The development of the Shuddhi further showed how religious reform developed into a movement to change the lot of the untouchables and thus became an attempt to implement social reforms, even if these goals were not achieved. The intensifying dispute with Muslims since the beginning of the 20th century contributed to the creation of a Hindu 'we-feeling' and thus to strong efforts to separate both groups. These tendencies, from which Hindu nationalism developed, formed a building block in the emergence of Indian communalism. The result of this, that each group only makes politics in the interests of their own religious community, still arouses many tensions between the various social or religious groups today. The confrontation with the Muslims is particularly intense on the Hindu nationalist side and has not only recorded a large number of conversion and conversion campaigns over the past twenty years, but also violent confrontations that reached their sad climax in the Gujarat riots of 2002 .
 Jordens, J. T. F., Dayananda Sarasvati. Essays on His Life and Ideas. Delhi 1998. p. 163. hereinafter referred to as: Jordens, Sarasvati.
 See ibid. P. 163.
 See ibid. P. 163.
 See Fischer-Tiné, H., Kindly Elders of the Hindu Biradri. The Arya Samaj`s Struggle for Influence and ist Effect on Hindu-Muslim Relations, 1880-1925. in: Copley, A. (Ed.), Gurus and their Followers. New Religious Movements in Colonial India. Delhi 2000, p. 112. hereinafter referred to as: Fischer-Tiné.
 Cf. Rothermund, D., The political will formation in India 1900-1960, Wiesbaden 1965 (= series of publications of the South Asia Institute of the University of Heidelberg, vol. 1), p. 38.
 See Jordens, Sarasvati. P. 165.
 See Datta, Pradip, K.D., Dying Hindus. Production of Hindu Communal Common Sense in Early 20th Century Bengal, p. 1305f, in: Economic and Political Weekly, June 19, 1993, pp. 1305-1318.
 Cf. Klimkeit, H-J., Political Hinduism. Indian thinkers between religious reform and political awakening. Wiesbaden 1981. p. 193. In the following named as: Klimkeit.
 See Jordens, Sarasvati. P.166.
 Klimkeit, p. 192.
 Dayananda Sarasvati (1824-1883).
 See Schrenck-Notzing, C., 100 years of India. The political development 1857-1960. Stuttgart 1961. p. 37.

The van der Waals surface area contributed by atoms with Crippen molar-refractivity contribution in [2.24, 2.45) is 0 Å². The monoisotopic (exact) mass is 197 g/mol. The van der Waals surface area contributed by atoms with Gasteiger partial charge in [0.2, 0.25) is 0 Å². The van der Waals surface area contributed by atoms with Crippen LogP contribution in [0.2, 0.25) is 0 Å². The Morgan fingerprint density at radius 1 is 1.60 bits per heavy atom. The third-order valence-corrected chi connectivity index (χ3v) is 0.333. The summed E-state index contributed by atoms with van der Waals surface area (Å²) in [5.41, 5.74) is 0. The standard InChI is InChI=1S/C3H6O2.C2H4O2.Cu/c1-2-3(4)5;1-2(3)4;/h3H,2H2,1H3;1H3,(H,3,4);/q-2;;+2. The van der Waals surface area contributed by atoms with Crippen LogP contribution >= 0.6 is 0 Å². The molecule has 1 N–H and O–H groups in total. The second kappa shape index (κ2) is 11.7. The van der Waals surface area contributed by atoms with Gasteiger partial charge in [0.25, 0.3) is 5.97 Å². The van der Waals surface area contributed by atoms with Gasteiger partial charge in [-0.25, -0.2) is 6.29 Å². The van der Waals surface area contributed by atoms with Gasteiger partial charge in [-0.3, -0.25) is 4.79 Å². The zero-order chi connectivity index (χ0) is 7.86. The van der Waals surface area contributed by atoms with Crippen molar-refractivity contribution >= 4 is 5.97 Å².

See Fischer-Tiné, p. 109.
 Ibid. P. 113.
 See Jordens, Sarasvati. P. 164.
 See Jordens, Sarasvati. P. 166.
 Lala Munshi Ram (1857-1926), called Svami Shraddhanand.
 See Jordens, Sarasvati. P.167.
 Ibid. P.167.
 Cf. Klimkeit, p. 195.
 Cf. ibid. P. 195.
 See Jordens, Sarasvati. P. 169.
 Cf. Klimkeit, p. 196.
 For further information see: Lütt, J., Hindu-Nationalismus in Uttar-Pradesh 1867-1900. Stuttgart 1970.
 See Jordens, Sarasvati. P. 170.
 Cf. Rothermund, D., Indian history in outline. P. 102.
 See Jordens, Sarasvati. P. 170.
 See Fischer-Tiné, p. 119.
 See Jordens, Sarasvati. P. 175.
 See Jordens, J. T. F., Swami Shraddhanand. His Life and Causes, Delhi 1981, p. 164.
This article belongs to the focus: Islam in South Asia.
- Datta, Pradip, K.D. (1993): Dying Hindus. Production of Hindu Communal Common Sense in Early 20th Century Bengal, in: Economic and Political Weekly, June 19, 1993, pp. 1305-1318.
- Fischer-Tiné, H. (2000): Kindly Elders of the Hindu Biradri. The Ārya Samāj`s Struggle for Influence and ist Effect on Hindu - Muslim Relations, 1880 - 1925. in: Copley, A. (Eds.): Gurus and their Followers. New Religious Movements in Colonial India. Delhi.
- Jordens, J. T. F. (1998): Dayananda Sarasvati. Essays on His Life and Ideas. Delhi.
- Jordens, J. T. F. (1981): Svāmī Śraddhānand. His Life and Causes, Delhi.
- Klimkeit, H.- J. (1981): Political Hinduism. Indian thinkers between religious reform and political awakening. Wiesbaden.
- Rothermund, D. (1989): Indian history in outline. 3rd edition, Darmstadt.
- Rothermund, D. (1965): Political decision-making in India 1900-1960. Wiesbaden, (= publication series of the South Asia Institute of the University of Heidelberg, vol. 1, publisher Hermann Berger and others).
- Schrenck-Notzing, C. (1961): 100 Years of India, Political Development 1857-1960, Stuttgart.